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The Vicious Circle:
Entry-Level Positions and the Experience You Need

Is there anything more frustrating than being told that you don’t have the experience for an entry-level position? If you are not given a chance, how are you supposed to get the experience and get your career started? It can be a vicious circle but not one that is unavoidable.

The fact is, almost 300,000 graduating students in Canada are entering the workforce this year.1 With that kind of competition, you cannot afford to wait until you graduate to start acquiring experience and employable skills. Here are a few ways that you can gain very relevant skills and set yourself apart from the pack.

1 – COOP/Internship programs

Coop and internship programs are a great way to gain relevant work experience, be exposed to different workplaces, and see where your strengths and interests truly are. As an employer, I want students to work at MD Financial Management and return to us for each of their work terms (and after they graduate!). The career coach in me, however, would encourage students to work in different organizations and in different sectors (public, private, and not-for-profit) to really explore what type of environment is best for them.

2 – Go on an exchange

The opportunity to see the world through a different lens can be life-changing and will help you build much sought after employable skills such as adaptability, cultural awareness, language skills, and self-sufficiency. Besides, who doesn’t love travelling?!

3 – Volunteer in the community

Volunteering with community organizations is not only a great way to build skills, but also a great networking opportunity. Social responsibility is very important to many organizations and is often sought out on resumes. You also never know who you might be working beside in the soup kitchen. He or she may be the CEO of that company you want to work for. Ideally, take advantage of opportunities to work on special projects and take on leadership roles.

4 – Get involved on campus

As a student, you have the unique opportunity to have volunteer and leadership opportunities right at your fingertips. No matter what your interests, there are more than likely clubs, organizations, competitions, research opportunities and much more, right on campus. Get involved! Go to career networking events and employer information sessions, join case competition teams, be a class representative, join your academic club or student council, play varsity sports or create your own club. Again, look for opportunities to take on a leadership role as those skills are often difficult to gain from your typical “student job” (retail, service industry, summer jobs, etc.).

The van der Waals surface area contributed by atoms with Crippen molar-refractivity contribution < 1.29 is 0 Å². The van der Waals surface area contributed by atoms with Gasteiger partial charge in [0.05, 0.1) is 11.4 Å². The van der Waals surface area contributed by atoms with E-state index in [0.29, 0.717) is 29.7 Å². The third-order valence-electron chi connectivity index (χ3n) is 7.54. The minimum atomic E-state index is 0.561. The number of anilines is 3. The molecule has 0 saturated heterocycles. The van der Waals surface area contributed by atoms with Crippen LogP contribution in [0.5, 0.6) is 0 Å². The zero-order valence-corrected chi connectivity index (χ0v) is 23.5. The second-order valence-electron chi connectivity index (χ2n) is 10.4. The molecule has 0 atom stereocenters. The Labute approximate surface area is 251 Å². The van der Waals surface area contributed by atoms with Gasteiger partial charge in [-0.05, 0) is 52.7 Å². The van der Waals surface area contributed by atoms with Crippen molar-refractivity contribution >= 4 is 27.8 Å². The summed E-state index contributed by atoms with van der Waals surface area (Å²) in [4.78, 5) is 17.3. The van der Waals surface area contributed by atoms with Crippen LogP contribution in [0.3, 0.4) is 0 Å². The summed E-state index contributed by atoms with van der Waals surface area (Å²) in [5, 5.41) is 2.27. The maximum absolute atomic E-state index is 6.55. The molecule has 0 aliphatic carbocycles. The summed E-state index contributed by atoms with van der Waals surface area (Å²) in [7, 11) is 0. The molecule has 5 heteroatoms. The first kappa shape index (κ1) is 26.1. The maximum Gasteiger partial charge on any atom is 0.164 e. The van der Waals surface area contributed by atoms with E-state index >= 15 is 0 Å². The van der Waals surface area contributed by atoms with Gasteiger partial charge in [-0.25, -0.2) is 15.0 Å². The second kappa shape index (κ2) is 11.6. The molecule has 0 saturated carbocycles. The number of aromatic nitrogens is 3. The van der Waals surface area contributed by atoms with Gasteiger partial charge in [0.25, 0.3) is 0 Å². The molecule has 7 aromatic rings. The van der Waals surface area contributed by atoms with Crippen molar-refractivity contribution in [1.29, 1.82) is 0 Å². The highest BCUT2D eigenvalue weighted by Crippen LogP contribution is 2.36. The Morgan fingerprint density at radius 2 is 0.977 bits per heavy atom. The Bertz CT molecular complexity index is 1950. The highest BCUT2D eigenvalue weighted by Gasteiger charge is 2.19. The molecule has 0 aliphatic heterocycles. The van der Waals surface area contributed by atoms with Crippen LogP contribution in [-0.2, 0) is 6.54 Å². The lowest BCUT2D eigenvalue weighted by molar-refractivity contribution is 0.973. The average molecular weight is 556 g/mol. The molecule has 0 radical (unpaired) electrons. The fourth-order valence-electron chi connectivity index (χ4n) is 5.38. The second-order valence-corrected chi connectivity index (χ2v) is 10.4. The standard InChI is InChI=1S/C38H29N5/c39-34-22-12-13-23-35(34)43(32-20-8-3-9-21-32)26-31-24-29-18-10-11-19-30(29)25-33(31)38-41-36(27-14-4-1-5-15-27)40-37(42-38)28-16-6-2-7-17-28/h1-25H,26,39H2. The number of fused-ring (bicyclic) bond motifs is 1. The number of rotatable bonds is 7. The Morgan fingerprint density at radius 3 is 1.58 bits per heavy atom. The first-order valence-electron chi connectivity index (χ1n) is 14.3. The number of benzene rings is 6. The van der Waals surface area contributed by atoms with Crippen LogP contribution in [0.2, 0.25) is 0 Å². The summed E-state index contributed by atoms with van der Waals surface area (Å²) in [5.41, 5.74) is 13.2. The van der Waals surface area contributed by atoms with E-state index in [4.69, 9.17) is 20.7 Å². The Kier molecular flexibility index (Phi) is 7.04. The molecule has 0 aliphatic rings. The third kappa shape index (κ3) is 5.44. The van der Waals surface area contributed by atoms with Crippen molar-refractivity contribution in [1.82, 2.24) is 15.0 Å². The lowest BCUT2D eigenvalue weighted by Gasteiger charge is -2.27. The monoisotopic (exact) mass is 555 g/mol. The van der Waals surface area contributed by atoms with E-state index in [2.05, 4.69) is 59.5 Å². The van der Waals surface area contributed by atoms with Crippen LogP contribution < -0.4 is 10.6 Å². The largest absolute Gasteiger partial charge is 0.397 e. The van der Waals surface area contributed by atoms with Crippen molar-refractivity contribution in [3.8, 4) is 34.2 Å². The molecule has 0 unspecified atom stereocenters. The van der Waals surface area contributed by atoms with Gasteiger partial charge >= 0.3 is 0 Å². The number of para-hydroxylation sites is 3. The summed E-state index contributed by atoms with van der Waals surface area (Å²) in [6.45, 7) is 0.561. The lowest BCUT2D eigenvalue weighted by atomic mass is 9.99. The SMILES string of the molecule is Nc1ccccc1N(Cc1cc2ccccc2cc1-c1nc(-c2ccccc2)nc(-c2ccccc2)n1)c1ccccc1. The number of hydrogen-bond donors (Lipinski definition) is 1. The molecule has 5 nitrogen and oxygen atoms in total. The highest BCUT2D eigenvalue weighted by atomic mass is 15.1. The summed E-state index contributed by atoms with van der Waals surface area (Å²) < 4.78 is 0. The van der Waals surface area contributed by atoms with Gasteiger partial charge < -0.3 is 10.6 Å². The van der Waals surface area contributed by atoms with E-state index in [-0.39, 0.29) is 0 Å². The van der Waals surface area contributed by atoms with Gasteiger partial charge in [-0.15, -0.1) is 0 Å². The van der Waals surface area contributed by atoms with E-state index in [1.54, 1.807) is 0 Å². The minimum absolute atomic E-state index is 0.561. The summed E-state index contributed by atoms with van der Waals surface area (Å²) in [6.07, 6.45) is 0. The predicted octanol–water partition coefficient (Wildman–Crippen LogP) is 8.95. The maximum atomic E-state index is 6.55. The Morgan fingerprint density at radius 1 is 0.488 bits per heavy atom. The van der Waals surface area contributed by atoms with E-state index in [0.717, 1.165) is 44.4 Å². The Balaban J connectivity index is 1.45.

5 – Go above and beyond in all of your jobs

Very few students have zero work experience when they graduate, however many do not take full advantage of their “student job”. Always do your best work, and look to take initiative such as taking additional training, staying late or taking extra shifts, offering suggestions, and taking on additional projects or duties. I have handed my business card out to waiters and retail workers who truly give excellent service because I know that is someone I could work with every day. Make the effort to stand out and you will be noticed.

I realize that these suggestions may take time away from your personal lives, but take it from someone who is working full-time, teaching part-time, pursuing a Masters full-time, and volunteering with a community organization 10 hours per month - the rewards more than outweigh missing the last season of Game of Thrones, and will be crucial to your career success.

1 Universities Canada. "Back to school 2016 quick facts." Univcan, 8 Aug. 2016, www.univcan.ca/universities/facts-and-stats/back-school-2016-quick-facts/.